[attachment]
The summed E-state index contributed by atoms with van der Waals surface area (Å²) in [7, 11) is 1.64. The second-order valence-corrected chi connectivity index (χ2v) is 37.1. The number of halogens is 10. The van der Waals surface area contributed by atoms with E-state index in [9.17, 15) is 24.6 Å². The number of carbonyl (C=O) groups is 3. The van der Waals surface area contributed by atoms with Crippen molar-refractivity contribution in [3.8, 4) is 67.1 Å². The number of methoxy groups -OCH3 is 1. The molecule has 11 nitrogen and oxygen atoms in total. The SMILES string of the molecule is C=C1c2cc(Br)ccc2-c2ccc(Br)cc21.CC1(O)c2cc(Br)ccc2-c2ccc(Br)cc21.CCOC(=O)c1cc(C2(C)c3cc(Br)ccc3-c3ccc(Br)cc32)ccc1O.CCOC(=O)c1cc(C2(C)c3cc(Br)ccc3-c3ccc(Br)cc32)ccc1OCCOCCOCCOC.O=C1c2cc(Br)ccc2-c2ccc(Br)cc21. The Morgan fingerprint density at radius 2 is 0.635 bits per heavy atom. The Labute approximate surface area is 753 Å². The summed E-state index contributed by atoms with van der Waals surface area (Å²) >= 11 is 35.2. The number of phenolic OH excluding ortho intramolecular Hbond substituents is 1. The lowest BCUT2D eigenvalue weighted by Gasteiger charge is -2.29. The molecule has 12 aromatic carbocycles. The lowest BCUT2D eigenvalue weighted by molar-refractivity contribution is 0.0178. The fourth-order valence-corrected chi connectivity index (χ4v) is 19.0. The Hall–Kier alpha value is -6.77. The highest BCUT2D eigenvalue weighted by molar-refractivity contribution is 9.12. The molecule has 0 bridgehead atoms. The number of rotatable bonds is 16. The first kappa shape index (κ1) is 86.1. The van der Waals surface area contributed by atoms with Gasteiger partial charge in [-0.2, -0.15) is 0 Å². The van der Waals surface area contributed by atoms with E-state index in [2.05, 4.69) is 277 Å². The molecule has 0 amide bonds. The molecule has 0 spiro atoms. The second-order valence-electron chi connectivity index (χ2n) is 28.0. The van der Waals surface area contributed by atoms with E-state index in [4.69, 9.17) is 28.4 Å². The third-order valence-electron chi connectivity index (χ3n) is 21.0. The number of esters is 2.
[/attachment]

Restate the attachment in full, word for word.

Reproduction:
The summed E-state index contributed by atoms with van der Waals surface area (Å²) in [7, 11) is 1.64. The second-order valence-corrected chi connectivity index (χ2v) is 37.1. The number of halogens is 10. The van der Waals surface area contributed by atoms with E-state index in [9.17, 15) is 24.6 Å². The number of carbonyl (C=O) groups is 3. The van der Waals surface area contributed by atoms with Crippen molar-refractivity contribution in [3.8, 4) is 67.1 Å². The number of methoxy groups -OCH3 is 1. The molecule has 11 nitrogen and oxygen atoms in total. The SMILES string of the molecule is C=C1c2cc(Br)ccc2-c2ccc(Br)cc21.CC1(O)c2cc(Br)ccc2-c2ccc(Br)cc21.CCOC(=O)c1cc(C2(C)c3cc(Br)ccc3-c3ccc(Br)cc32)ccc1O.CCOC(=O)c1cc(C2(C)c3cc(Br)ccc3-c3ccc(Br)cc32)ccc1OCCOCCOCCOC.O=C1c2cc(Br)ccc2-c2ccc(Br)cc21. The Morgan fingerprint density at radius 2 is 0.635 bits per heavy atom. The Labute approximate surface area is 753 Å². The summed E-state index contributed by atoms with van der Waals surface area (Å²) >= 11 is 35.2. The number of phenolic OH excluding ortho intramolecular Hbond substituents is 1. The lowest BCUT2D eigenvalue weighted by Gasteiger charge is -2.29. The molecule has 12 aromatic carbocycles. The lowest BCUT2D eigenvalue weighted by molar-refractivity contribution is 0.0178. The fourth-order valence-corrected chi connectivity index (χ4v) is 19.0. The Hall–Kier alpha value is -6.77. The highest BCUT2D eigenvalue weighted by molar-refractivity contribution is 9.12. The molecule has 0 bridgehead atoms. The number of rotatable bonds is 16. The first kappa shape index (κ1) is 86.1. The van der Waals surface area contributed by atoms with Gasteiger partial charge in [-0.2, -0.15) is 0 Å². The van der Waals surface area contributed by atoms with E-state index in [2.05, 4.69) is 277 Å². The molecule has 0 amide bonds. The molecule has 0 spiro atoms. The second-order valence-electron chi connectivity index (χ2n) is 28.0. The van der Waals surface area contributed by atoms with E-state index in [4.69, 9.17) is 28.4 Å². The third-order valence-electron chi connectivity index (χ3n) is 21.0. The number of esters is 2.